What do you do if your direct report is showing up unprepared or late? Do you just sit in awkward silence? Do you cancel? At The Mintable we offer scripts to get our managers ahead of the game. Here’s a summary of what we suggest:

  • Set the expectation that 1:1s are owned by the direct report and are not optional. Give them a standard agenda template and advise them it should take 10 minutes to complete.
  • If someone is consistently late – be curious first. Maybe they have an important meeting beforehand that runs over each week? Invite them to select a new time.
  • If they show up unprepared – never cancel. First, take five minutes for them to jot down talking points. Then, reset expectations.
  • If personal time is dominating – First, understand if there is a more serious issue at play and the direct report needs specific support. If the personal conversation is of more of a casual nature, try setting up coffee check ups, dedicated to personal time where any of your reports can come for a quick 15 minute catch up on non-work related chat.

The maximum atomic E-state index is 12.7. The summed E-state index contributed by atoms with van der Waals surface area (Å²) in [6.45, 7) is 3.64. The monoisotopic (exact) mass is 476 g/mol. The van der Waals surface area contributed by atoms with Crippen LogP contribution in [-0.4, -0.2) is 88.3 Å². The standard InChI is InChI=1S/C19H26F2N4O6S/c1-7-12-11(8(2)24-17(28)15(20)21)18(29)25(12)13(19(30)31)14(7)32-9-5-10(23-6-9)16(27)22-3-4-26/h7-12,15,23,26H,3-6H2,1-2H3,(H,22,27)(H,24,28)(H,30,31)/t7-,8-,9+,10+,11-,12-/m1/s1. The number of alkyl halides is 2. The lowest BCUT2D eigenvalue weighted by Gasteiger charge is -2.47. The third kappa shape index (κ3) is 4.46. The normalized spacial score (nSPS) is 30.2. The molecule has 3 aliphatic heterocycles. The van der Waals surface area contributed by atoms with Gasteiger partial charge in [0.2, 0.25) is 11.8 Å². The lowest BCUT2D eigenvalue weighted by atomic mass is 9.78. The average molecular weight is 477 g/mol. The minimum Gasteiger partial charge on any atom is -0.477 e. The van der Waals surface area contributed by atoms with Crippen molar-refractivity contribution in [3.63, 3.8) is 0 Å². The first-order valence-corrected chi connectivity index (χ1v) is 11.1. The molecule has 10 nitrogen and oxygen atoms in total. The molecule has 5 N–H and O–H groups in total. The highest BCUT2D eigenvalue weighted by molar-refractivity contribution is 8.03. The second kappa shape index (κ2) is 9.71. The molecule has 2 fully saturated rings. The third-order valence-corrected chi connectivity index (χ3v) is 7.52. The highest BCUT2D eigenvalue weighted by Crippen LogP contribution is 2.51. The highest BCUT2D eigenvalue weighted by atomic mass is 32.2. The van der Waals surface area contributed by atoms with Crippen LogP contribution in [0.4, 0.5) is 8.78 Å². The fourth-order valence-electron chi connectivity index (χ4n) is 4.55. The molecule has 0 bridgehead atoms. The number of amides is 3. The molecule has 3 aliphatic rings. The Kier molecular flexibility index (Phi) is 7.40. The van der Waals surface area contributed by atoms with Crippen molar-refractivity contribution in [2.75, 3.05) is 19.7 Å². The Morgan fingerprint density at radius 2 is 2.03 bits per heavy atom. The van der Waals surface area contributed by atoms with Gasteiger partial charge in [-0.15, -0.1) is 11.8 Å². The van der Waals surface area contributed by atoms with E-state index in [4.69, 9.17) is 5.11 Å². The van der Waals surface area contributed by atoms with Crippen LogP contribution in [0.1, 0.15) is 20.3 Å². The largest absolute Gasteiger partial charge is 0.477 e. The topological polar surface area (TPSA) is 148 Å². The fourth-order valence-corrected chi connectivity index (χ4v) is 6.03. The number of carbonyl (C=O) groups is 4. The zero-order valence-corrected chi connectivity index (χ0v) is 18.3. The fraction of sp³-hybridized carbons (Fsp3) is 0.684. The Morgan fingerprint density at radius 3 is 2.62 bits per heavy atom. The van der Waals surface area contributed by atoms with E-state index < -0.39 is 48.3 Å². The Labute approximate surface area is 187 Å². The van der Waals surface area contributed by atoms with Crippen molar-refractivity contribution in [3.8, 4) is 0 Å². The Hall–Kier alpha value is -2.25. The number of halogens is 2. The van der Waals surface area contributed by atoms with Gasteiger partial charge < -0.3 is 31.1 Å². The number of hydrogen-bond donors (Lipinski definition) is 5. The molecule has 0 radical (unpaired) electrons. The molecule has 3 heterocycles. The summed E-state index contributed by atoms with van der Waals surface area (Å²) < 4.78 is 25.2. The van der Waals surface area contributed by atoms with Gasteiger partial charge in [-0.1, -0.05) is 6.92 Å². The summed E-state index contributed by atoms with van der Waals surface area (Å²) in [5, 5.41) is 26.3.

• If you have too many direct reports, too little time, try moving weekly catch ups to biweekly and/or offer office hours (i.e. an open door policy at a set date and time each week).
  • If you as the manager are taking up too much time, disrupt that pattern. No more than 10% of time should be spent on manager updates.

Always remember, 1:1s are for your direct report first and foremost. You’re there to facilitate their growth. Be the manager you always wanted to have.

A huge thank you to our Mintable Managers who joined us for the session and asked the important questions. To watch the session in full, just login to The Mintable platform. And if you missed our previous manager Power Hours (even if you’re not a Mintable Manager) you can catch up here:

Power Hours are included in all AdvanceMint memberships, you can see our Q1 schedule here. If you’re an HR or People pro looking to get your managers in on Power Hours – give our team a shout and learn more about our offerings to get started.